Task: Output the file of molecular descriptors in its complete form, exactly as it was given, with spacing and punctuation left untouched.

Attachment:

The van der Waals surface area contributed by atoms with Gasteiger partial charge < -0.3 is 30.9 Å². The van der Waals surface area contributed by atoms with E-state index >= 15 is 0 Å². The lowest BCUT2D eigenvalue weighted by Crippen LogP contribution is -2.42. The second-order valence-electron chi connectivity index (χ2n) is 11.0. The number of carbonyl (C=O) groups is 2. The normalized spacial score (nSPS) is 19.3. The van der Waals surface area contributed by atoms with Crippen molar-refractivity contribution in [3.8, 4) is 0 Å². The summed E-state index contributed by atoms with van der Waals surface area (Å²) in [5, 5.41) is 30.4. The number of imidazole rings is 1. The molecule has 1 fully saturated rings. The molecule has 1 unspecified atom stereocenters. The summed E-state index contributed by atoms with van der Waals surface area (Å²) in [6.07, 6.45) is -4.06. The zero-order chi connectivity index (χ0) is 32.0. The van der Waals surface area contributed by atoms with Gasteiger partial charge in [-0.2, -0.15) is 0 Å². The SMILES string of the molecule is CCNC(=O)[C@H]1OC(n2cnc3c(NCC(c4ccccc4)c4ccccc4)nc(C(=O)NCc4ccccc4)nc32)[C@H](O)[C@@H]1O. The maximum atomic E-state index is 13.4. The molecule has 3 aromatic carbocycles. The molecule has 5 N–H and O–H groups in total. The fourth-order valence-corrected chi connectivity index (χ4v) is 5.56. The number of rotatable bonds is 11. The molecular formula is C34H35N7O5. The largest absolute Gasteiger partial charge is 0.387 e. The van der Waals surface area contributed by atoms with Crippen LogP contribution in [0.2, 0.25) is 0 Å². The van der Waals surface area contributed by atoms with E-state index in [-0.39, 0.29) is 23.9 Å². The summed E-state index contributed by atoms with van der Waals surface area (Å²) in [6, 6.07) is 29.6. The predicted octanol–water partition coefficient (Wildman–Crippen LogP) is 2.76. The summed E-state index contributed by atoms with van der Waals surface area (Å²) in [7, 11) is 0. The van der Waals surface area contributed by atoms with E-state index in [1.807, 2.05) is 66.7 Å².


The van der Waals surface area contributed by atoms with Gasteiger partial charge < -0.3 is 30.9 Å². The van der Waals surface area contributed by atoms with E-state index >= 15 is 0 Å². The lowest BCUT2D eigenvalue weighted by Crippen LogP contribution is -2.42. The second-order valence-electron chi connectivity index (χ2n) is 11.0. The number of carbonyl (C=O) groups is 2. The normalized spacial score (nSPS) is 19.3. The van der Waals surface area contributed by atoms with Crippen molar-refractivity contribution in [3.8, 4) is 0 Å². The summed E-state index contributed by atoms with van der Waals surface area (Å²) in [5, 5.41) is 30.4. The number of imidazole rings is 1. The molecule has 1 fully saturated rings. The molecule has 1 unspecified atom stereocenters. The summed E-state index contributed by atoms with van der Waals surface area (Å²) in [6.07, 6.45) is -4.06. The zero-order chi connectivity index (χ0) is 32.0. The van der Waals surface area contributed by atoms with Gasteiger partial charge in [-0.2, -0.15) is 0 Å². The SMILES string of the molecule is CCNC(=O)[C@H]1OC(n2cnc3c(NCC(c4ccccc4)c4ccccc4)nc(C(=O)NCc4ccccc4)nc32)[C@H](O)[C@@H]1O. The maximum atomic E-state index is 13.4. The molecule has 3 aromatic carbocycles. The molecule has 5 N–H and O–H groups in total. The fourth-order valence-corrected chi connectivity index (χ4v) is 5.56. The number of rotatable bonds is 11. The molecular formula is C34H35N7O5. The largest absolute Gasteiger partial charge is 0.387 e. The van der Waals surface area contributed by atoms with Crippen LogP contribution in [0.2, 0.25) is 0 Å². The van der Waals surface area contributed by atoms with E-state index in [-0.39, 0.29) is 23.9 Å². The summed E-state index contributed by atoms with van der Waals surface area (Å²) in [6, 6.07) is 29.6. The predicted octanol–water partition coefficient (Wildman–Crippen LogP) is 2.76. The summed E-state index contributed by atoms with van der Waals surface area (Å²) in [7, 11) is 0. The van der Waals surface area contributed by atoms with E-state index in [1.807, 2.05) is 66.7 Å².